These policies which have kept us quiet.

Piece me together with your apologies and

Then ingratiate yourselves

My chest is taut in repressed pain

From years of holding in, pulling back and

Having words left over, sitting on my plate for you to devour. 

They know fuck all what they are talking about

I think of my aunties and the lives they have lived,

Beside the margins filling in



Part two:

This is where it stands. Full stop

Between my heart and the moon

Your polarization spits words at me which mean nothing

As I hear whispers of colonization,

Filtered water pouring down drains

Where do you live, in this Nation

State built on sediments of fossils and all the makings of my own people,

 you came here here on your own terms making deals

Spinning tales…we listened and believed

The antagonist rapture pull us out of this event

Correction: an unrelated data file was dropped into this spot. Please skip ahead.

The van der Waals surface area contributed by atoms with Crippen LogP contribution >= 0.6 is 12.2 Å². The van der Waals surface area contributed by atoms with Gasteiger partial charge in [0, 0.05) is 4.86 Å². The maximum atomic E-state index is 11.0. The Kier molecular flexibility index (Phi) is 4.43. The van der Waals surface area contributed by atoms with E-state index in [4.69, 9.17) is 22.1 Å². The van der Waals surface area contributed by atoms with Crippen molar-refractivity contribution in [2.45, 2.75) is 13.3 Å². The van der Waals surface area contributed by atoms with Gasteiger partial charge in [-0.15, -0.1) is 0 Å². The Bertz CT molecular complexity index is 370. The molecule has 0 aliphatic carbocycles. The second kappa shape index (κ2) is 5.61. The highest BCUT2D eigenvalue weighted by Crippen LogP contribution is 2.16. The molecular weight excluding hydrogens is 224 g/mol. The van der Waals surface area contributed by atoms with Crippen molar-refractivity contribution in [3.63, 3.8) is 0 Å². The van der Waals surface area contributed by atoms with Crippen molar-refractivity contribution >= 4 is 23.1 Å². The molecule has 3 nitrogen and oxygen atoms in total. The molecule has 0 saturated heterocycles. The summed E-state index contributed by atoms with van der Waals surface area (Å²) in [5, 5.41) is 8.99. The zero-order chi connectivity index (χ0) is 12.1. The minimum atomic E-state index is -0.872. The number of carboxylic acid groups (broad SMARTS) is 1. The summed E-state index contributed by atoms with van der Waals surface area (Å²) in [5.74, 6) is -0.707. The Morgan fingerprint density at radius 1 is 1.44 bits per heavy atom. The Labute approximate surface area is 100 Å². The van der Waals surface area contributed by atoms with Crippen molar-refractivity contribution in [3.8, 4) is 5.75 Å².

Where all the edges have the same endings

Trailer hitches and degradation

By percentages incarceration

This is where he learned his traditions.  Our endings,

(by your standards) are so final.

These memories were never meant to be memorialized

But Duncan Campbell Scott sure as hell was

And Sir John A MacDonald who introduced the idea

Racism, brutality, obliteration…so my

People lose themselves over and over, while those who have

Have more.  As one great man Louis Riel said the artists will have the last word

As our people are waking up and being given their spirits back

And this memorial will be made of sinew and fur, wound with bead work by the

Matriarchs who know the true measure of history…

It will capture the heart ache and the heartbeat of our people…

Ebony Menzies